It is the ultimate boy’s toy. But the fan who picked up James Bond’s iconic Aston Martin last night needed a couple of million to get his hands on it.
The DB5 used by Sean Connery in the Goldfinger and Thunderball movies was sold at auction for £2.6million in London.
It took just four minutes and two bidsa, before the car went to Ohio property tycoon Harry Yeaggy.
Sitting in his new motor, he said: ‘I’m going to drive it tonight, I can’t wait. This is the most famous car in the world, not the best, but it is very special.’
The DB5 sold by Sotheby’s for well below its estimate of £3.5million, but Mr Yeaggy – who has a collection of 25 classic cars – said: ‘I don’t think it was cheap, it was more than I was expecting to pay.’
There won’t be any Bond girls for Mr Yeaggy, or any vodka martinis as he does not drink.
But he will be taking his wife for a spin and he will certainly be able to impress her with an array of gadgets.
The oil slick sprayer, nail spreader and smoke screen at the rear all still work, as does the revolving number plate.
Luckily for Mrs Y there is no ejector seat, which was a special effect for the Bond films. The car is capable of 145 mph and 0-60 in 7.1 seconds and has only 30,000 miles on the clock.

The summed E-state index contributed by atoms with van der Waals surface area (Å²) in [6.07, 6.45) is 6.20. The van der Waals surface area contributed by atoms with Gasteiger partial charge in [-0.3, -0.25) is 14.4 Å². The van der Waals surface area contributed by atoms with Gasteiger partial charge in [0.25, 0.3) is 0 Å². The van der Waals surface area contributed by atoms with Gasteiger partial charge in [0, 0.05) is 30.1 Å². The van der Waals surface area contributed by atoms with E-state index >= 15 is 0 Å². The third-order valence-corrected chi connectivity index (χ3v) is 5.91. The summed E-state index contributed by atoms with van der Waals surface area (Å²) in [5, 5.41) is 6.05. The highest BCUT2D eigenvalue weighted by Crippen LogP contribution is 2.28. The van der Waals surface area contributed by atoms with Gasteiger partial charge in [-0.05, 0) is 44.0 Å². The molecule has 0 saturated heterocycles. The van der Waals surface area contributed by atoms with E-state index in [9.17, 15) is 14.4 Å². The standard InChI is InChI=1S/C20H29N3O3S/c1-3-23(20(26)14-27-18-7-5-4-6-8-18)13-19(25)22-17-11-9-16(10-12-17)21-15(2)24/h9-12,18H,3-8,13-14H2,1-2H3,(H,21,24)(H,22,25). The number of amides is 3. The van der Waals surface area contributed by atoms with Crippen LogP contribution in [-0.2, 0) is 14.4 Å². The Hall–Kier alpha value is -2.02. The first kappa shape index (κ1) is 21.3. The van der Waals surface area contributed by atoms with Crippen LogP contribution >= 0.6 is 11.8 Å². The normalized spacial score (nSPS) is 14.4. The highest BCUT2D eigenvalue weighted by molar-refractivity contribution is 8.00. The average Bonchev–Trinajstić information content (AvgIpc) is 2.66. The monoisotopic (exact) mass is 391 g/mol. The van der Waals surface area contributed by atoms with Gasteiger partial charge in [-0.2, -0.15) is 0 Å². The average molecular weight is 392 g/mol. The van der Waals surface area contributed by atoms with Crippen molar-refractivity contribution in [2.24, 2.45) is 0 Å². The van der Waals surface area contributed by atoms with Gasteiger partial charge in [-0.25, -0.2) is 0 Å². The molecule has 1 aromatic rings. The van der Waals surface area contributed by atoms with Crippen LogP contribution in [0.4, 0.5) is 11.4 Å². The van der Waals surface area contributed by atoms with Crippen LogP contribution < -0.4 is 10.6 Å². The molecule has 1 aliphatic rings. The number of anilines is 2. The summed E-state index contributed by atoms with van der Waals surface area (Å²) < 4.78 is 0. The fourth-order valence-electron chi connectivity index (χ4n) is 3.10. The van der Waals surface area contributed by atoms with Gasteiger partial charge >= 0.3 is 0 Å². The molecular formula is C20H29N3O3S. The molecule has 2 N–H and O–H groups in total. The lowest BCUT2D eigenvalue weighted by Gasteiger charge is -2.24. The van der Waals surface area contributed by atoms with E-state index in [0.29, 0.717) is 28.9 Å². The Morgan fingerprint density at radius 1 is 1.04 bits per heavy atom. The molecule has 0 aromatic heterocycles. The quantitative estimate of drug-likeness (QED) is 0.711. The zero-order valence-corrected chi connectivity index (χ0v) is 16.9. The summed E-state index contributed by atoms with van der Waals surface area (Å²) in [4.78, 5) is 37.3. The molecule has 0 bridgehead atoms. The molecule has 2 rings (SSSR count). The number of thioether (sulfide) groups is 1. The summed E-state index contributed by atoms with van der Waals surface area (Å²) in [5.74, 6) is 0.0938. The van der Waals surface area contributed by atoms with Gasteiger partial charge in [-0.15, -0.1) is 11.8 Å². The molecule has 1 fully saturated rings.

For the films, two regular Astons were fitted with ‘all the usual refinements’, as Q described them: pop-out machine guns, tyre shredders, bullet-proof screen, revolving number plates and ejector seat. But only this one – FMP 7B – survives.
American broadcasting boss Jerry Lee bought the 1964 car for $12,000 in 1969, and since then it has spent much of its time in the U.S., spending most of its life on display in his house and having never been restored.
So it’s reassuringly tatty. The grey leather seats graced by the young Connery are worn to a beautiful patina, and the long, heavy tyre shredder – which doesn’t pop out, but needs to be attached by hand – lies casually tossed in the back, along with the lump hammer needed to fix it in place.
Knowing its next owner would want to drive it, RM Auctions – which sold it on behalf of Lee – gave the car and its gadgets a makeover.
So the 282hp, four-litre straight-six engine starts instantly, makes a hard, loud howl when worked, and provides acceleration that still feels fairly urgent by modern standards.
As you drive, your thumb keeps flipping up the lid that covers the ejector seat trigger in the gearknob; fortunately for your passenger, it’s one of the few gadgets that doesn’t work.
The phone hidden in the door won’t get you through to M, but the ‘radar scanner’ hidden behind a panel in the dashboard at least gives a beep and a flash when you reveal it.